You are more right than you know. The majority (which happen to be Conservatives) of MEPs are actively, YES, actively go to the EU parliament to either do nothing or disrupt because they want to show the British how bad the EU is.
Our local MEP has actually been on tv and admitted that is what they do because they want us out of the EU.
Now HOW can anyone with those characteristics be going to Brussels and fighting for things that are good for the British people.
Now, why we wont come out. The first big backers of this present UK government are powerful industrialists. They wont want to leave as most of their money is made internationally. But the real trouble for this government is the core of Conservatives and that is the large land owners, the big farmers. And they don't want to come out either. Just where do you think that these large farmers get their money from? I'll give you one guess and it aint the UK. They get hundreds of millions of pounds in subsidies from the EU. If they don't use a field they get "set aside" money, to wet to harvest the crop they get compensation and plough the same crops into the ground, they get paid for the amount of livestock they have, more livestock more compo. The Southern Irish had a very lucrative scam with this by moving large herds of livestock over the border from Northern Ireland to farms in the south to boost the herds for the EU inspectors.
The age old answer "you never see a poor farmer". You do but they are really only the smallholders. The large ones are calways bleating at how poor they are just before the buy their next £30000 range rover.
The real question you should be asking is just what is the ordinary citizens of the other EU countries getting that we are not but what our MEPs should be fighting for. Just one example, ALL pensioners in Spain get half price travel inside their own country whether train or airplane. Now think of a Spaniard living in Teneriffe getting half priced flights to Madrid. A HUGE saving for them. Then ask yourself if you got halfpriced travel from London to Glasgow. But you don't do you because the MEPs don't want you to have ANY benefits from the EU as it would make the EU more attractive to the ordinary man in the street.
I wont go into all the subsidies that you do get like free cavity wall insulation, free loft insulation. help to fit double glazing. Oh you thought it was the UK government picking up that tab. Think again that is EU money.
AND NO WE DON'T WANT TO LEAVE THE EU>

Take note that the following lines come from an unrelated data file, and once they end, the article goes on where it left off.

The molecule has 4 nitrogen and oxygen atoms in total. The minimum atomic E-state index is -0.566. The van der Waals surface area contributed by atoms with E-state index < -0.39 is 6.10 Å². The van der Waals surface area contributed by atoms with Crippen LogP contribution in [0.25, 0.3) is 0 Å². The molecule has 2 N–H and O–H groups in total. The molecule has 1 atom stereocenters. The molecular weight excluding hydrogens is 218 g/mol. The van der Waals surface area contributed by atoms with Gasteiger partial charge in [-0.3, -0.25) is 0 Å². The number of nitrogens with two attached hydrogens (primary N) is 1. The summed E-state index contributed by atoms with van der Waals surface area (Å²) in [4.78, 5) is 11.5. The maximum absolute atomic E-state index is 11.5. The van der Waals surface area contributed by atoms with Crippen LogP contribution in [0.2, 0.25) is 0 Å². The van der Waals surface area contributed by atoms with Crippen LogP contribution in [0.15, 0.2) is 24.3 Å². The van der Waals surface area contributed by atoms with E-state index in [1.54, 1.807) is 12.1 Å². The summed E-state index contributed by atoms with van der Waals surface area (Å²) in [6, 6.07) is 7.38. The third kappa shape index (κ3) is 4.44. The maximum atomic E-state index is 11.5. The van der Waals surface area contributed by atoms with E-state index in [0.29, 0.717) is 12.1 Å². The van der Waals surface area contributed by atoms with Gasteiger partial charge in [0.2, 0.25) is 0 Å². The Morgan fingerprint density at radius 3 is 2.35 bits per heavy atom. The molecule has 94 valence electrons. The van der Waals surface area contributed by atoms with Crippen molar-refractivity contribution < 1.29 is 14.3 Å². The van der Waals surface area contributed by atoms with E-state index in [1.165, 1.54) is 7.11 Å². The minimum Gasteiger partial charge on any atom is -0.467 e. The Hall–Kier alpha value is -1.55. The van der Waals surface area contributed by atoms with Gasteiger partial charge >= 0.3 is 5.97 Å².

posted on Oct, 8 2015 @ 02:54 PM
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originally posted by: crayzeed


I wont go into all the subsidies that you do get like free cavity wall insulation, free loft insulation. help to fit double glazing. Oh you thought it was the UK government picking up that tab. Think again that is EU money.




And where do you think they get that money from?

They get it from the UK, we pay to be in ... and then they give

some back and tell us HOW WE CAN SPEND it!!!


Somewhat like the 'ordinary' man in the street who works and

pays taxes .... Then gets some returned in *working tax credit"

difference being ... they are not dictated to on how they

can spend it, they are free to spend it anyway they want!!



posted on Oct, 9 2015 @ 04:46 AM
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a reply to: pikestaff

Exactly the same phenomena occurring in the U.S..

It's a lot easier controlling a population if one deals with a large centralized authority rather than multiple smaller ones.

It's a rather safe assumption that gov'ts are largely insane and the real source of wars. Why make yet another level of gov't that has even more powers, less over-site and more restrictive?



posted on Oct, 9 2015 @ 05:05 AM
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As far as the referendum goes, my vote is out. I don't like other countries telling us what to do and what laws we should have. We're big enough and ugly enough to do that by ourselves. Farage is an OK bloke as far as I'm concerned and I have no beef at all with UKIP. Somehow though, if you say you vote UKIP, you seen to gain a stigma.

Also, it appears there's a new party on the block:

www.bbc.co.uk...



posted on Oct, 9 2015 @ 05:16 AM
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My vote is to leave.
Not that we will, the referendum will be rigged and even if by some miracle the out vote wins, there will follow a period of renegotiation where our PM will obtain some meaningless concessions and he'll say we don't need to leave now....Either that or, despite a referendum, leaving will be a free vote in Parliament and thus all those that put EU membership over democracy will vote to stay. (Specifically Labour, SNP and Lib Demoprats).